The world may soon get a peek at all the nitty gritty financials of Facebook -- perhaps even by Friday. Facebook may be filing for IPO as soon as Wednesday, according to the Wall Street Journal.
Sources close to Facebook are looking at a valuation between $75 billion and $100 billion as it raises up to $10 billion for a market debut.
Morgan Stanley and Goldman Sachs look to be involved in the significant undertaking in what would be the biggest Internet tech IPO since Google. This talk comes shortly after Facebook temporarily froze secondary trades on its shares -- which left people buzzing that an IPO filing would be right around the corner.
Facebook IPO timing has been debated widely since November as the time that Facebook would be able to keep financials under wraps came close to expiring -- CEO Mark Zuckerberg and COO Sheryl Sandberg avoided giving away the time table to go public but this week Sandberg shared a lot of the financial impact Facebook was having in the E.U. while she spoke at the DLD Conference in Munich.
The Menlo Park, Calif. social-networking company, which has more than 800 million members, will be make a huge splash on the IPO scene. I suspect that the IPO filing will also disclose that the site has reached a billion people (a number everyone has been waiting to hear as the social site grows at a rapid rate.)
Currently the largest U.S. Internet IPO was the $1.9 billion sale in 2004 by Google Inc. which valued Google at $23 billion.
Even though Facebook is not a publicly traded stock, there are shares for the social networking giant on the secondary market and reports are trickling out that there is a halt on that trading for the remainder of the week.
Many companies suspend secondary trading ahead of a filing to avoid any suspicion of insider trading or impropriety.
Facebook has been very busy the last few months, launching new application platforms, revenue stream and partnering with some big names. I think all of this is in order to bring Facebook buzz to a near-crescendo as it files its IPO.
How Facebook has geared up for IPO
The near constant roll-outs of new products and announcements has been since reports of IPO filing came in November.
Facebook has remained tight-lipped about when it will go public but the rumor mills are gaining fodder that the announcement and filing with the SEC could come before the close of the year.
While filing for an IPO is not always the route that large companies wish to move toward, Facebook will have to start disclosing its revenue when it crosses the 500 shareholder threshold, set by the SEC, and most suspect that the company will go public upon that benchmark.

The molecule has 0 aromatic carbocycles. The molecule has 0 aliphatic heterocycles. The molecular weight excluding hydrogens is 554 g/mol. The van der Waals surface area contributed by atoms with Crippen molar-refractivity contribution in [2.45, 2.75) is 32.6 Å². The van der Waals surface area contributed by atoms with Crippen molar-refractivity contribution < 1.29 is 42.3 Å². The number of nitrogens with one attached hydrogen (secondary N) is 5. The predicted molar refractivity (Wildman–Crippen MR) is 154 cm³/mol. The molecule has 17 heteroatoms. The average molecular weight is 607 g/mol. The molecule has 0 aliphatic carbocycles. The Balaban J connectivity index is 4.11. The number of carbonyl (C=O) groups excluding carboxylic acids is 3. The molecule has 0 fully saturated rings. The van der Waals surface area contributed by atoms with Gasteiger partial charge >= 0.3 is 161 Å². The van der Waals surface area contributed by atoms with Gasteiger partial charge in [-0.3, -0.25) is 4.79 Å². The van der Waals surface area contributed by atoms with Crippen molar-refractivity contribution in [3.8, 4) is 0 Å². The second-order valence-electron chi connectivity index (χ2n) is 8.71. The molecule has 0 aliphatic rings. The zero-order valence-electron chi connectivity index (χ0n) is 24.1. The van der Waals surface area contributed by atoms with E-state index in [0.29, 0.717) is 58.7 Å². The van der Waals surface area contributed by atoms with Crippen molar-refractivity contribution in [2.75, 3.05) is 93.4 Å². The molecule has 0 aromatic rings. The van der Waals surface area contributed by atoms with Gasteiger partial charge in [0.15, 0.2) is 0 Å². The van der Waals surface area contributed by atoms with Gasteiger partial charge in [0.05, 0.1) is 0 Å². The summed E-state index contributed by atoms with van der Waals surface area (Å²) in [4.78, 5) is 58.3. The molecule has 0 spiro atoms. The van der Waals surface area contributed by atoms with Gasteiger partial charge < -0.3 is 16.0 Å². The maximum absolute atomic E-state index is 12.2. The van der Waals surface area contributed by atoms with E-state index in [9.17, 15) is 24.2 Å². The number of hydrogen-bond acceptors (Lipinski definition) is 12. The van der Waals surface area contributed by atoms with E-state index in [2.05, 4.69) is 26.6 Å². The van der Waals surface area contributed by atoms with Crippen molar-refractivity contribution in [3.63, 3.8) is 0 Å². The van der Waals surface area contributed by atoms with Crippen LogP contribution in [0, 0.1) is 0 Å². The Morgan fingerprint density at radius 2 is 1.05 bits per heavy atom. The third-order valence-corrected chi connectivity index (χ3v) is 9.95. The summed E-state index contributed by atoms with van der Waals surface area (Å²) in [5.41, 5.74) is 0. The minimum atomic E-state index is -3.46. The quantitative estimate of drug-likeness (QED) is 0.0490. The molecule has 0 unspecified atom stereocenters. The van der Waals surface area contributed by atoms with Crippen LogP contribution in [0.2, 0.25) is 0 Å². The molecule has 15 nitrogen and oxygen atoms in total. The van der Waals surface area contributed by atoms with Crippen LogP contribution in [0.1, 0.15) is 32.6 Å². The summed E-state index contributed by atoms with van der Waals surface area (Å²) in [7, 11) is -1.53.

With more than 800 million users and a slew of advertisers and developers that pay for access to create applications and services on the site, Facebook has created a business model that many are ready to bet on.
Then in late November, some rumors started circulating that Facebook was in talks to get into the online gambling business -- at least in the UK.
The timeline for such an endeavor is unknown as of yet, but the company has been in talks about ways to translate the social gaming and credit system into a real money maker.
The Facebook credit system currently cuts itself a 30% slice of the virtual token revenue from social gaming. But a real money version would leave many questioning if that would impact the credit system and how people would "cash out" winning.
The talks appear to only be a UK project since many states in the US bar gambling and the logistics of offering such a service on a state-by-state-basis seems highly unlikely.
The current frontrunner on the Facebook gaming segment is the IPO-hungry Zynga, with 30+ million monthly users -- roughly 6% of the social network population. Facebook might be in search of alternative revenue models as Zynga launches, its once Facebook-exclusive, games on its own website and other platforms like the quickly-growing Google+ (with 40+ million in the population and counting.)
Then there are all the updates we have seen to the revenue options for advertising and "featured stories" that help keep faith up that Facebook can maintain a stronghold on advertisers and their dollars.
And this week the company COO Sheryl Sandberg was at the DLD Conference in Munich touting the global (especially European) strength that Facebook has grown.
In the past year, Facebook has added $15.3 billion in value to the European economy, Sandberg shared. Businesses and governements are able to market, share, sell and gain perspective on Facebook and other social media, which has been highly lucrative for those that made the technology a part of their business plan.
Facebook is also setting up a small business marketing campaign where it will give 100€ in credits to 50,000 businesses for marketing on the site. The social network will work with local partners to dole out the credits to these small businesses.
All of these resent moves have poised the company to strike the markets hot and fast -- and now we all wait to see what the real numbers and growth will show. I have my highlighter ready.